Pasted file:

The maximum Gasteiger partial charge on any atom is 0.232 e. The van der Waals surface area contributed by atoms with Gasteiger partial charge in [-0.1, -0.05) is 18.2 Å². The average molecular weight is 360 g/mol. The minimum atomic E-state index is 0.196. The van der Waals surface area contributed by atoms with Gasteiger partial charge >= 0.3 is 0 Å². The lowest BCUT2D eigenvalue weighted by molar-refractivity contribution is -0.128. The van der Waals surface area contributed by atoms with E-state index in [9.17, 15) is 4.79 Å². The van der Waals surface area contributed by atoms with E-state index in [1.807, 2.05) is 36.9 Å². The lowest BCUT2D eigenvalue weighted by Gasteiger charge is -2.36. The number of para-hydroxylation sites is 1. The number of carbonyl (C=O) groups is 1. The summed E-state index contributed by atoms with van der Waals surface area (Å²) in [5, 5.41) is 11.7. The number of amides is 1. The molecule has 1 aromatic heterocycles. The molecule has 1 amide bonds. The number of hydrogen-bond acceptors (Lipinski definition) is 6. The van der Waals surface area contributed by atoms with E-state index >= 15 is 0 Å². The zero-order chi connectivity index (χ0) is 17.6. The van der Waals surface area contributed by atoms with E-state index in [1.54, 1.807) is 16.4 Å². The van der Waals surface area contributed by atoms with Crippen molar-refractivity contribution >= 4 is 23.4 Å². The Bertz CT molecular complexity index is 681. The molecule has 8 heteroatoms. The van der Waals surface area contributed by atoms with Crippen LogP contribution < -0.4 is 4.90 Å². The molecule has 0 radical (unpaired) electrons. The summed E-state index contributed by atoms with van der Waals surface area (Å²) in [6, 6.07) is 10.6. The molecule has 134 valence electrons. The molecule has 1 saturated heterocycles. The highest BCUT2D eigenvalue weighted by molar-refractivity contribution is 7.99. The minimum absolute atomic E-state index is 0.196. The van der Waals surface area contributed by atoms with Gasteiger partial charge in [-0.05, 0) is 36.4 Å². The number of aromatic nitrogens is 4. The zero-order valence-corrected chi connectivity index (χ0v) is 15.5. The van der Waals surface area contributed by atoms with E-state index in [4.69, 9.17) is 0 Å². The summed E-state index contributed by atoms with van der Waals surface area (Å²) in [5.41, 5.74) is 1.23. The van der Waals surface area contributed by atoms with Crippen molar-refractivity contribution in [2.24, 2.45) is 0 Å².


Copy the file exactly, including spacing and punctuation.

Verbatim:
The maximum Gasteiger partial charge on any atom is 0.232 e. The van der Waals surface area contributed by atoms with Gasteiger partial charge in [-0.1, -0.05) is 18.2 Å². The average molecular weight is 360 g/mol. The minimum atomic E-state index is 0.196. The van der Waals surface area contributed by atoms with Gasteiger partial charge >= 0.3 is 0 Å². The lowest BCUT2D eigenvalue weighted by molar-refractivity contribution is -0.128. The van der Waals surface area contributed by atoms with E-state index in [9.17, 15) is 4.79 Å². The van der Waals surface area contributed by atoms with E-state index in [1.807, 2.05) is 36.9 Å². The lowest BCUT2D eigenvalue weighted by Gasteiger charge is -2.36. The number of para-hydroxylation sites is 1. The number of carbonyl (C=O) groups is 1. The summed E-state index contributed by atoms with van der Waals surface area (Å²) in [5, 5.41) is 11.7. The number of amides is 1. The molecule has 1 aromatic heterocycles. The molecule has 1 amide bonds. The number of hydrogen-bond acceptors (Lipinski definition) is 6. The van der Waals surface area contributed by atoms with E-state index >= 15 is 0 Å². The zero-order chi connectivity index (χ0) is 17.6. The van der Waals surface area contributed by atoms with E-state index in [1.54, 1.807) is 16.4 Å². The van der Waals surface area contributed by atoms with Crippen molar-refractivity contribution >= 4 is 23.4 Å². The Bertz CT molecular complexity index is 681. The molecule has 8 heteroatoms. The van der Waals surface area contributed by atoms with Crippen LogP contribution < -0.4 is 4.90 Å². The molecule has 0 radical (unpaired) electrons. The summed E-state index contributed by atoms with van der Waals surface area (Å²) in [6, 6.07) is 10.6. The molecule has 134 valence electrons. The molecule has 1 saturated heterocycles. The highest BCUT2D eigenvalue weighted by molar-refractivity contribution is 7.99. The minimum absolute atomic E-state index is 0.196. The van der Waals surface area contributed by atoms with Gasteiger partial charge in [-0.05, 0) is 36.4 Å². The number of aromatic nitrogens is 4. The zero-order valence-corrected chi connectivity index (χ0v) is 15.5. The van der Waals surface area contributed by atoms with E-state index in [4.69, 9.17) is 0 Å². The summed E-state index contributed by atoms with van der Waals surface area (Å²) in [5.41, 5.74) is 1.23. The van der Waals surface area contributed by atoms with Crippen molar-refractivity contribution in [2.24, 2.45) is 0 Å².